From the November/December 2021 issue of Acoustic Guitar | By Greg Ruby

If you have a good grasp on some some rudimentary chord-melody concepts on acoustic guitar, here’s a way to add to this foundation. In this lesson we will borrow ideas from jazz great Eddie Lang for some new techniques and textures, then apply them to the verse of the old standard “After You’ve Gone.”

Try Some Bass Runs

Eddie Lang is considered the father of jazz guitar. As heard on his pioneering recordings from the 1920s till his untimely death in 1933, Lang’s unique approach combined elements like bass runs, inversions, diminished passages, and arpeggiated picking, all of which you’ll explore in this lesson.

In previous installments, we’ve explored ways to maintain momentum by adding passing chords or using tremolo. A similar strategy is connecting phrases with bass runs. Start with Example 1, and be sure to use the suggested fingerings. Note the use of the open strings for the Em chord, making it easy to shift to the descending bass line on the “and” of beat 3.

Up Your Chord Game

Up until now, these lessons have focused on using inversions on the top four strings, but it’s helpful to be able to do the same on the middle four strings. Example 2 demonstrates four inversions for a C7 chord (C E G Bb). Try playing these shapes based on other root notes as well, as they are essential voicings for playing in the chord-melody style. 


Because diminished seventh chords are constructed entirely of minor thirds, the notes in one chord are shared by three others. For instance, a C#dim7 (C# E G Bb) is also Edim7 (E G Bb C#), Gdim7 (G Bb C# E), and bdim7 (Bb C# E G). (Alternatively, all of these chords can be seen as inversions of Em7.) Moving a single diminished shape by three frets causes the same four notes to become reordered, as shown in Example 3. After you’ve worked through this figure, try Example 4, which shows a diminished-chord scale. Use your fourth finger for the notes on string 2, while maintaining the same chord shape from inversion to inversion.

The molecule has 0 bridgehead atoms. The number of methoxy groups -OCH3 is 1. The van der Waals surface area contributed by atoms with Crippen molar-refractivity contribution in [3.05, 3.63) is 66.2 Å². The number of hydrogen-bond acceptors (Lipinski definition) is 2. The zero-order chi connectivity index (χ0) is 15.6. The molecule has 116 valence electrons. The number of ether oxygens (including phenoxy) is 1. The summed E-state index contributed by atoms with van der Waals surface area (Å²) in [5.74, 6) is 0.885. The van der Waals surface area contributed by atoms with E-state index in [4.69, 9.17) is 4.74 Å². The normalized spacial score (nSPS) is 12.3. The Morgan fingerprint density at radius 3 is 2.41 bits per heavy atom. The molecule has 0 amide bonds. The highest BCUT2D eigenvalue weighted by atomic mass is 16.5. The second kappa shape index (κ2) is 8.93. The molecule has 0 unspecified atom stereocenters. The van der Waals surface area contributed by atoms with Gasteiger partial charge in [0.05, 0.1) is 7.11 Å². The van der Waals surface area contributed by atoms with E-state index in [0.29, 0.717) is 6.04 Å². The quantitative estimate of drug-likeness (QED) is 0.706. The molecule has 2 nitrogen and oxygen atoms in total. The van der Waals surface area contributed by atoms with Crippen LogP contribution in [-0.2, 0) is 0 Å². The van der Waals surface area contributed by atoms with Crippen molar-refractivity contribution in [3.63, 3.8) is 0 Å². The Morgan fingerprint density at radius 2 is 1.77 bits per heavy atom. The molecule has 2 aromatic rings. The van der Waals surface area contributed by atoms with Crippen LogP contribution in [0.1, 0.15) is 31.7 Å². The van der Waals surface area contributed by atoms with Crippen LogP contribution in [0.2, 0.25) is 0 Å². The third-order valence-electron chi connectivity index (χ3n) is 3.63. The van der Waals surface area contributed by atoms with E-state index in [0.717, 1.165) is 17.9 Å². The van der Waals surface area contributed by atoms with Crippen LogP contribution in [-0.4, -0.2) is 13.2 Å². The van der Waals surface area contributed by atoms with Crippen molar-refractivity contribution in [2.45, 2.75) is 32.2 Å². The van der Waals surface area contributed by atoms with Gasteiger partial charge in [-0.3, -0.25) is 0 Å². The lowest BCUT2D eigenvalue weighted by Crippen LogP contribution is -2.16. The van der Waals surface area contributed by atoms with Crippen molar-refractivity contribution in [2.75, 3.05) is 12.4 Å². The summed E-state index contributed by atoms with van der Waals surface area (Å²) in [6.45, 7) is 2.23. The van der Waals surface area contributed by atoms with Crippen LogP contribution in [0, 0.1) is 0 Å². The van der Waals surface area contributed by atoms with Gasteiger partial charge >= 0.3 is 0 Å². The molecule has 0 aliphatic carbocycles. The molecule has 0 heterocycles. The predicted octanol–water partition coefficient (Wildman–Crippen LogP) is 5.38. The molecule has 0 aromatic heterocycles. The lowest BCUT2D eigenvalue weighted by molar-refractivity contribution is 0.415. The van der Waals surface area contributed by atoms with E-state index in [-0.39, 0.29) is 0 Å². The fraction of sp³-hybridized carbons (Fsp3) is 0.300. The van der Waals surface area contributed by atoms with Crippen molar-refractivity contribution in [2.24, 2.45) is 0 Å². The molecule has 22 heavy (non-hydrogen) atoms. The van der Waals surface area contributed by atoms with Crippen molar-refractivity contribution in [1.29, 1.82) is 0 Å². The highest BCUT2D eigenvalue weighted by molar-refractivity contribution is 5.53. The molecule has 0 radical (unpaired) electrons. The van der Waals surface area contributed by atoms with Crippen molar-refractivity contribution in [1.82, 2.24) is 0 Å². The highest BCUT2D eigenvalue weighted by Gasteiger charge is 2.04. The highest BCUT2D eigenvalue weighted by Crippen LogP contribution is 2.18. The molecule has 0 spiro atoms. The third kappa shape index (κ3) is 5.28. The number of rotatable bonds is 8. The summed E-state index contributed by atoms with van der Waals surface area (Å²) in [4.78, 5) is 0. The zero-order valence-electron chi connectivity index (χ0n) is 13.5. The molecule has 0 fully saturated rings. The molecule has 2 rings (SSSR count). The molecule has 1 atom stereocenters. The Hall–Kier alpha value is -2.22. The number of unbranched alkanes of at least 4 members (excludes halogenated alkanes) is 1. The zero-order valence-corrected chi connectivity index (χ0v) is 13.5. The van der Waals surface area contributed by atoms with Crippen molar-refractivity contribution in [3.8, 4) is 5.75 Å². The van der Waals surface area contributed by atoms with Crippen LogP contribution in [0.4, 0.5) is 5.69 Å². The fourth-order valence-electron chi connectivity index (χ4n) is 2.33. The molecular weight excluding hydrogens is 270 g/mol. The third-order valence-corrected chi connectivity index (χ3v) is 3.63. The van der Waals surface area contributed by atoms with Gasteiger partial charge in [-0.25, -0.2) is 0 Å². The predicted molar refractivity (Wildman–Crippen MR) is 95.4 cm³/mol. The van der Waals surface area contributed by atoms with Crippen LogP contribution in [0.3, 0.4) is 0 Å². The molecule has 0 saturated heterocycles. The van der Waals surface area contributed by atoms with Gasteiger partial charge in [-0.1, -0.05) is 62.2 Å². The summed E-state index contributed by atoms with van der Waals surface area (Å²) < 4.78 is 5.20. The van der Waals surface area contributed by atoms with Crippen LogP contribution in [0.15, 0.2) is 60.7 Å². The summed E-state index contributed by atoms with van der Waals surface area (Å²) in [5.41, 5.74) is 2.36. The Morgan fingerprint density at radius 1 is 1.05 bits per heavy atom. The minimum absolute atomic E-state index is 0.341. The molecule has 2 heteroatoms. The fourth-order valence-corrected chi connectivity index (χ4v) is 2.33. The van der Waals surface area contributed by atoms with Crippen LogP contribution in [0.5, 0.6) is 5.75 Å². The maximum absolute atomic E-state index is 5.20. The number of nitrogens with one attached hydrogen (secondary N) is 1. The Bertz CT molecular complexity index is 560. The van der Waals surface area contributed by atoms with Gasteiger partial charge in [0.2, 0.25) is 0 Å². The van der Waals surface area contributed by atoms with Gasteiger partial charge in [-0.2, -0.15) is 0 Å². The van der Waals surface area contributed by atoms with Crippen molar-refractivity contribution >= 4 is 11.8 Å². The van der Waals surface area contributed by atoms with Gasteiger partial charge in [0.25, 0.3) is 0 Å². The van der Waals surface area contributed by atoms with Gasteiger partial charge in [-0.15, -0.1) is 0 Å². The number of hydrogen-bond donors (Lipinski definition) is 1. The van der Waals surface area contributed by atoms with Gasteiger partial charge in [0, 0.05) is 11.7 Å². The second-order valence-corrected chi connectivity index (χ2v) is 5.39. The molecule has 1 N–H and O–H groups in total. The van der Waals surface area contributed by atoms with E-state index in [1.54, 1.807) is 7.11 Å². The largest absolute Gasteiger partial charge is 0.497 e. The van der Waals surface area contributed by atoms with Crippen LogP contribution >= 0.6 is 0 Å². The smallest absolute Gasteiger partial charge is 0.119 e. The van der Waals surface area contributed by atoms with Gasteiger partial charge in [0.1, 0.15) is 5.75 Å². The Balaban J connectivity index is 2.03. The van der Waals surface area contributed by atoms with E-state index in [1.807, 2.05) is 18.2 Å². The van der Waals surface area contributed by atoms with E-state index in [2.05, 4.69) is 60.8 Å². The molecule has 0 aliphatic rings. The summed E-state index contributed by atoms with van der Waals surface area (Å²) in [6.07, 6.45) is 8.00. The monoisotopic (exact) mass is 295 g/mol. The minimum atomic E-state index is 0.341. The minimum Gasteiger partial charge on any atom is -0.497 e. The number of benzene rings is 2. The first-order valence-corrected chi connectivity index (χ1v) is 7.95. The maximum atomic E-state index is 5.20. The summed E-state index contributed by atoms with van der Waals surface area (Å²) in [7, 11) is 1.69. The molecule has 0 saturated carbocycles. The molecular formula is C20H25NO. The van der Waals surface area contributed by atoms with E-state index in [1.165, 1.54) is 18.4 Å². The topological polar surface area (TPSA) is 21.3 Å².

Mix Up Your Picking Approach

Even though chord-melody arrangements tend to focus on the fretting fingers and harmonic possibilities, the picking hand plays an important role as well. In the Eddie Lang–inspired Example 5, the fretting hand holds down a basic third-fret G chord while the picking hand adds eighth-note triplets, for a bit of rhythmic panache. Try picking the passage as written, with downstrokes throughout; use alternate picking; or experiment with your own picking patterns. After you’re comfortable with Ex. 5, apply the pattern to other chord types and voicings as well. 

Tie It All Together

Now apply the techniques at work to a chord-melody arrangement of the original verse of “After You’ve Gone,” as depicted in Example 6. In bars 2–3, the root of the D9 chord (D) connects to the third of the G chord (B) via a chromatic bass run; a similar move is used to connect the D9 and B7 chords in measures 4–5. 

Bar 13 arrives at a C#dim7 chord on the middle four strings, while beats 3 and 4 of that measure put into practice the diminished chord-scale concept introduced in Ex. 4. Lastly, the eighth-note triplet picking patterns can be found in bars 12 and 16, on C6 and G chords, respectively. 


After you’ve learned this verse/introduction to “After You’ve Gone,” try incorporating Eddie Lang’s techniques in your own arrangements. It’ll help keep things interesting every time. 

Greg Ruby is a guitarist, composer, historian, and teacher specializing in jazz from the first half of the 20th century. His latest book is The Oscar Alemán Play-Along Songbook Vol. 1. Ruby teaches Zoom lessons and classes.

Chord Melody Techniques and Texture music notation
Chord Melody Techniques and Texture music notation

This article originally appeared in the November/December 2021 issue of Acoustic Guitar magazine.

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